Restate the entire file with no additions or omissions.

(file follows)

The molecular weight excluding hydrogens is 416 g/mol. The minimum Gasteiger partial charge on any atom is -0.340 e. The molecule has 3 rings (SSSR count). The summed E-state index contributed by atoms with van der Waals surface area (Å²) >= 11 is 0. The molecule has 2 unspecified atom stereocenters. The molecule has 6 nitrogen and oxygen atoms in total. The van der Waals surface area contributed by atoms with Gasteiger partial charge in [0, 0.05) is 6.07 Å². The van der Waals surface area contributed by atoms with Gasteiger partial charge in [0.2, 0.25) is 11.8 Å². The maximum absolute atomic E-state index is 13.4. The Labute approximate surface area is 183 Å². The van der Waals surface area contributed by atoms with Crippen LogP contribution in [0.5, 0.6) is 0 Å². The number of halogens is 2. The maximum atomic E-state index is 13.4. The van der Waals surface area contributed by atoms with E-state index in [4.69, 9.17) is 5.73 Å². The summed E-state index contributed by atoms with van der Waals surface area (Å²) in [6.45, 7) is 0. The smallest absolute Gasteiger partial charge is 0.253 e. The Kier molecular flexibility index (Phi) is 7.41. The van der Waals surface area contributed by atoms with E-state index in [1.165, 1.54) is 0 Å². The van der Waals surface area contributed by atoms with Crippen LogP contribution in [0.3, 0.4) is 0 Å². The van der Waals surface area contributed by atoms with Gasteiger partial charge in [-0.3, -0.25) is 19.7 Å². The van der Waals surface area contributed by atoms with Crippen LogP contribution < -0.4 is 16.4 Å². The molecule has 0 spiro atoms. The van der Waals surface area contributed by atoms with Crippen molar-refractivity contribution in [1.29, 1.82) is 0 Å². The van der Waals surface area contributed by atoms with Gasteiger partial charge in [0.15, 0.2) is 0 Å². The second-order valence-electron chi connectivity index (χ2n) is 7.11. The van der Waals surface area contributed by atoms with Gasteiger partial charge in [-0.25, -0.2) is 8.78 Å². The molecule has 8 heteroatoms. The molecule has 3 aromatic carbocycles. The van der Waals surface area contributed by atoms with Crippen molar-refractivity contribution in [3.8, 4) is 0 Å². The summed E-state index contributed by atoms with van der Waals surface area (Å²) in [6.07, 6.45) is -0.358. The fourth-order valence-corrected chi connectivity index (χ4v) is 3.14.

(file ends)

The molecular weight excluding hydrogens is 416 g/mol. The minimum Gasteiger partial charge on any atom is -0.340 e. The molecule has 3 rings (SSSR count). The summed E-state index contributed by atoms with van der Waals surface area (Å²) >= 11 is 0. The molecule has 2 unspecified atom stereocenters. The molecule has 6 nitrogen and oxygen atoms in total. The van der Waals surface area contributed by atoms with Gasteiger partial charge in [0, 0.05) is 6.07 Å². The van der Waals surface area contributed by atoms with Gasteiger partial charge in [0.2, 0.25) is 11.8 Å². The maximum absolute atomic E-state index is 13.4. The Labute approximate surface area is 183 Å². The van der Waals surface area contributed by atoms with Crippen LogP contribution in [0.5, 0.6) is 0 Å². The number of halogens is 2. The maximum atomic E-state index is 13.4. The van der Waals surface area contributed by atoms with E-state index in [4.69, 9.17) is 5.73 Å². The summed E-state index contributed by atoms with van der Waals surface area (Å²) in [6.45, 7) is 0. The smallest absolute Gasteiger partial charge is 0.253 e. The Kier molecular flexibility index (Phi) is 7.41. The van der Waals surface area contributed by atoms with E-state index in [1.165, 1.54) is 0 Å². The van der Waals surface area contributed by atoms with Crippen LogP contribution in [0.3, 0.4) is 0 Å². The van der Waals surface area contributed by atoms with Gasteiger partial charge in [-0.3, -0.25) is 19.7 Å². The van der Waals surface area contributed by atoms with Crippen LogP contribution < -0.4 is 16.4 Å². The molecule has 0 spiro atoms. The van der Waals surface area contributed by atoms with Crippen molar-refractivity contribution in [1.29, 1.82) is 0 Å². The van der Waals surface area contributed by atoms with Gasteiger partial charge in [0.15, 0.2) is 0 Å². The second-order valence-electron chi connectivity index (χ2n) is 7.11. The van der Waals surface area contributed by atoms with Gasteiger partial charge in [-0.25, -0.2) is 8.78 Å². The molecule has 8 heteroatoms. The molecule has 3 aromatic carbocycles. The van der Waals surface area contributed by atoms with Crippen molar-refractivity contribution in [3.8, 4) is 0 Å². The summed E-state index contributed by atoms with van der Waals surface area (Å²) in [6.07, 6.45) is -0.358. The fourth-order valence-corrected chi connectivity index (χ4v) is 3.14.